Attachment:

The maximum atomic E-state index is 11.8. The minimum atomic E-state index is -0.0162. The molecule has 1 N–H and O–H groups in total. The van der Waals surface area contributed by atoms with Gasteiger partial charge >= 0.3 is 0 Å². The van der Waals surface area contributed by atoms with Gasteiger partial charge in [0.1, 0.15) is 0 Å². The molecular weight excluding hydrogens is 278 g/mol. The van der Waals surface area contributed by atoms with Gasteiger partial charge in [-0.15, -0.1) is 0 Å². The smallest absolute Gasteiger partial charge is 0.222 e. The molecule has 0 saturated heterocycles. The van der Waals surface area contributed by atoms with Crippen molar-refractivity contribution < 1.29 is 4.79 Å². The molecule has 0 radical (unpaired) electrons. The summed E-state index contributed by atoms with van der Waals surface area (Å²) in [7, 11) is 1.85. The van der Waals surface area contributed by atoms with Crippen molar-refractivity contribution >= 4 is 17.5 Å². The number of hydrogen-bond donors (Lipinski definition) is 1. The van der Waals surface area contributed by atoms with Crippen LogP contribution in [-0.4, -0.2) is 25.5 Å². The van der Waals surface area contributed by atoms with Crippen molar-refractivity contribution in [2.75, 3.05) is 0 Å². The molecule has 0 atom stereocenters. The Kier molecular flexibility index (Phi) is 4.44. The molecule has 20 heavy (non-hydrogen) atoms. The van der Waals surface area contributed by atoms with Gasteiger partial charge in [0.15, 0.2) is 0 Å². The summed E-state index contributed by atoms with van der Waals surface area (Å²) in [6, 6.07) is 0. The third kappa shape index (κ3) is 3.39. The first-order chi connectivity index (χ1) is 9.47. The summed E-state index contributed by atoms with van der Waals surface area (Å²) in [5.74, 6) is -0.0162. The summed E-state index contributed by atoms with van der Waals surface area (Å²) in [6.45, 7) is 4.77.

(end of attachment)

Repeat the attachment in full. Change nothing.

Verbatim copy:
The maximum atomic E-state index is 11.8. The minimum atomic E-state index is -0.0162. The molecule has 1 N–H and O–H groups in total. The van der Waals surface area contributed by atoms with Gasteiger partial charge >= 0.3 is 0 Å². The van der Waals surface area contributed by atoms with Gasteiger partial charge in [0.1, 0.15) is 0 Å². The molecular weight excluding hydrogens is 278 g/mol. The van der Waals surface area contributed by atoms with Gasteiger partial charge in [-0.15, -0.1) is 0 Å². The smallest absolute Gasteiger partial charge is 0.222 e. The molecule has 0 saturated heterocycles. The van der Waals surface area contributed by atoms with Crippen molar-refractivity contribution < 1.29 is 4.79 Å². The molecule has 0 radical (unpaired) electrons. The summed E-state index contributed by atoms with van der Waals surface area (Å²) in [7, 11) is 1.85. The van der Waals surface area contributed by atoms with Crippen molar-refractivity contribution >= 4 is 17.5 Å². The number of hydrogen-bond donors (Lipinski definition) is 1. The van der Waals surface area contributed by atoms with Crippen LogP contribution in [-0.4, -0.2) is 25.5 Å². The van der Waals surface area contributed by atoms with Crippen molar-refractivity contribution in [2.75, 3.05) is 0 Å². The molecule has 0 atom stereocenters. The Kier molecular flexibility index (Phi) is 4.44. The molecule has 20 heavy (non-hydrogen) atoms. The van der Waals surface area contributed by atoms with Gasteiger partial charge in [0.15, 0.2) is 0 Å². The summed E-state index contributed by atoms with van der Waals surface area (Å²) in [6, 6.07) is 0. The third kappa shape index (κ3) is 3.39. The first-order chi connectivity index (χ1) is 9.47. The summed E-state index contributed by atoms with van der Waals surface area (Å²) in [5.74, 6) is -0.0162. The summed E-state index contributed by atoms with van der Waals surface area (Å²) in [6.45, 7) is 4.77.